But really what's the benefit? My first answer is that it's professional. The brand that my website pushes forward gives me a uniqueness that appears on all of my work now. The orange and blue theme of my website is also apparent on my CV, any letterheads I send and on certain emails. This looks highly professional and people like to see this. I also believe that having your own brand puts you above others who do not.
The second reason that having a personal website is that the website is, well, personal - it's all about you. LinkedIn is great for connecting but it's full of other people too. Go to jamiebalfour.scot and who do you think you are reading about? That's right, some guy called Jamie Balfour. There's nothing about John Szymanski or Murray Smith on there (well there might be). This keeps the reader focused on you. You can write soley about how good you are and all of your achievements and yeah, be a narcissist, blow your own trumpet!
The third reason I would say having a personal website is a must is because it gives people an easy way to read about you. A personal website allows people to read about you from all corners of the globe. Social media is great, but it's also ladden with other things, like other people, a like LinkedIn.
I will admit my website is more of a personal project that evolved into something more. For anyone in computer science it's pretty nice to show that you can build a website from scratch, so I did exactly that (it shows a lot of perseverance too).
Ultrabooks are amazing devices - combining high end mobile computing power with a slim design and decent battery life. The first ultrabook released was probably the MacBook Air, a moment I remember like it was yesterday. I've always really liked them and have always had an interest in them but never went out and got one.
In the last few years I've been following the development of one or two of them but one came to my attention - the Razer Blade Stealth. This ultra portable features two USB 3.0 ports and one USB-C port. The USB-C port also supports 40Gb/s over Thunderbolt allowing Razer to take advantage of the PCI-Express standard built into the laptop itself. As a result, Razer have developed the Razer Core, an external dock which features a full PCI-Express x16 slot in it. This allows you to insert a discrete desktop graphics card into the dock and use this as the laptops graphics processor. This is why this Ultrabook excited me so much.
Now the latest Razer Blade Stealth has arrived in the UK and is available to buy from their website.
The thing is I'm saving my money and until I decide to sell my MacBook Pro, if that ever happens, I cannot be buying this laptop.
A couple of months back I was the victim to a website (not to be named) that was hacked and ultimately gave the information of it's users away that ultimately included my information. The reason behind this was that passwords were not stored in a effective manner. This meant that the minute you have access to the database you have access to all of these passwords.
What this now meant for me was that they had my email address and my actual address and began to subscribe me to many things I would never sign up to whilst also sharing my user name and password details on the web. It's a cold and horrible thing for someone to contemplate doing because I had done nothing to them in the first place for them to launch an attack at me. And to be honest the website who was a website who's sole duty was to help others - so it's pretty cruel to do that. Anyway, storing details about people in a secure manner is an important factor of online security.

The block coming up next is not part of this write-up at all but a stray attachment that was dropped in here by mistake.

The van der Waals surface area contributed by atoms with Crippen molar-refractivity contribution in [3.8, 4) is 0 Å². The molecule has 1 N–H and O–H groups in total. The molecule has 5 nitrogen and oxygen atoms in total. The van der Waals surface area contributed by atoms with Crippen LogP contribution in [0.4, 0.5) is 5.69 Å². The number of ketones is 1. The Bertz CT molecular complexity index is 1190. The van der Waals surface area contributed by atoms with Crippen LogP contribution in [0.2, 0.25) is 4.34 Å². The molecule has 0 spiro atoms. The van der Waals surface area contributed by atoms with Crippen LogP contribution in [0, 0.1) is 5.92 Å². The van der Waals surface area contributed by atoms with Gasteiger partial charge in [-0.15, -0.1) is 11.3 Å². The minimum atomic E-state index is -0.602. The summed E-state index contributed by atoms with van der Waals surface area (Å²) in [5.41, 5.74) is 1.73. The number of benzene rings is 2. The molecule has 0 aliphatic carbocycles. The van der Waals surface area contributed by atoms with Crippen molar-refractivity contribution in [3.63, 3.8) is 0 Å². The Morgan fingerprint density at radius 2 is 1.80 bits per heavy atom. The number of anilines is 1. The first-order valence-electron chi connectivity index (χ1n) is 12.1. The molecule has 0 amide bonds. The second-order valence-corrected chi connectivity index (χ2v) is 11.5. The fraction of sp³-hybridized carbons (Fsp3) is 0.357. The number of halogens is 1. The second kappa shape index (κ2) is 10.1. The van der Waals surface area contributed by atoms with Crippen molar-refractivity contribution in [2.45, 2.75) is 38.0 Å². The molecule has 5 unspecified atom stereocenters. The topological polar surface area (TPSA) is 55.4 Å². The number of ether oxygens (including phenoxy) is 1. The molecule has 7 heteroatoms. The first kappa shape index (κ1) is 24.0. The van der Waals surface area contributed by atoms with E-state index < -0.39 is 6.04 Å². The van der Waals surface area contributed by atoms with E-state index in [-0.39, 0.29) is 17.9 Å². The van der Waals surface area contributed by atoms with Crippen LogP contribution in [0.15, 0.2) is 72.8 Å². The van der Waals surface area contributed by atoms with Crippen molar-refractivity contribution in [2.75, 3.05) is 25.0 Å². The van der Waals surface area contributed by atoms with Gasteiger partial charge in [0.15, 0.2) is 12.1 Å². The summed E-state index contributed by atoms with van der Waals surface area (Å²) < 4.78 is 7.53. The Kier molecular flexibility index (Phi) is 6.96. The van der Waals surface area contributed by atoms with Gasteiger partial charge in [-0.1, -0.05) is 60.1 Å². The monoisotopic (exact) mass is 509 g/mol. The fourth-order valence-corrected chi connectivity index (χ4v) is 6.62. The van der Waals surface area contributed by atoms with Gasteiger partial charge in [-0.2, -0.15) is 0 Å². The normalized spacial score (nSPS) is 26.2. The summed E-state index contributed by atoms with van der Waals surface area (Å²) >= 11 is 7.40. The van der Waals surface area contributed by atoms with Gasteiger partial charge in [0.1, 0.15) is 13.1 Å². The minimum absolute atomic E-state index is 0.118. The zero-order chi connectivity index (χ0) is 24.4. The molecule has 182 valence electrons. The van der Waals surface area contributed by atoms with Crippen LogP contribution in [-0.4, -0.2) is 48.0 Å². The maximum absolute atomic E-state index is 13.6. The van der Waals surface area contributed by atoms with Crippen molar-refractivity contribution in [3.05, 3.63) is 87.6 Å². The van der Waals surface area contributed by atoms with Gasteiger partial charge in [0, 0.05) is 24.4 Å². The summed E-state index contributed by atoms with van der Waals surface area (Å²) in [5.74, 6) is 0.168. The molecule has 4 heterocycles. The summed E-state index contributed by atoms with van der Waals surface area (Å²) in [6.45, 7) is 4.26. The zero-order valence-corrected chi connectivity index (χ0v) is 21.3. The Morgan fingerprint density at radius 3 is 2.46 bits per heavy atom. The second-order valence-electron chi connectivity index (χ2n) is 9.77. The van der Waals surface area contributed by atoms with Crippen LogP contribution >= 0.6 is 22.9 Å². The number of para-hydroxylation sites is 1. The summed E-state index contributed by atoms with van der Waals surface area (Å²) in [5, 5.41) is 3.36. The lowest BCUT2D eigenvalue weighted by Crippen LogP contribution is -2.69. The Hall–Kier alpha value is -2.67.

What an unsecure database may look like
In a world where security is not a thing, algorithms such as the SHA (secure hash algorithm) would not exist in the field of security. In fact, the field of security would not need to exist. But unfortunately, because there are people who want to either steal something or just for the sake of it damage something, we have to compensate for this by developing secure ways of storing information.
In the world without security however, passwords could be stored as plain text - simply as they were typed in to the text input. This means that anyone who has access to the database can then scroll down to the appropriate field and read their password. Unfortunately however, if a hacker gains access to this information, they have access to the raw password - that's the password they can use to login to the system. This is not good. So database designers and web developers and so on go a step further and use some kind of algorithm to conceal the password.
How to store sensitive data effectively
When data like a password is put into the database it should be encoded using some kind of algorithm.
The first way of storing passwords is to create or use an encryption algorithm to encode the password and a decryption algorithm to re-obtain the password from the cipher text. This method is uncommon because it means that there is at least one method to decrypt the password in the database, and therefore leaves open a security vulnerability (if someone obtains this decryption algorithm and the key needed to decrypt the passwords, they can simply decrypt every password and it's easy enough to figure the key out if you have a password and it's cipher text).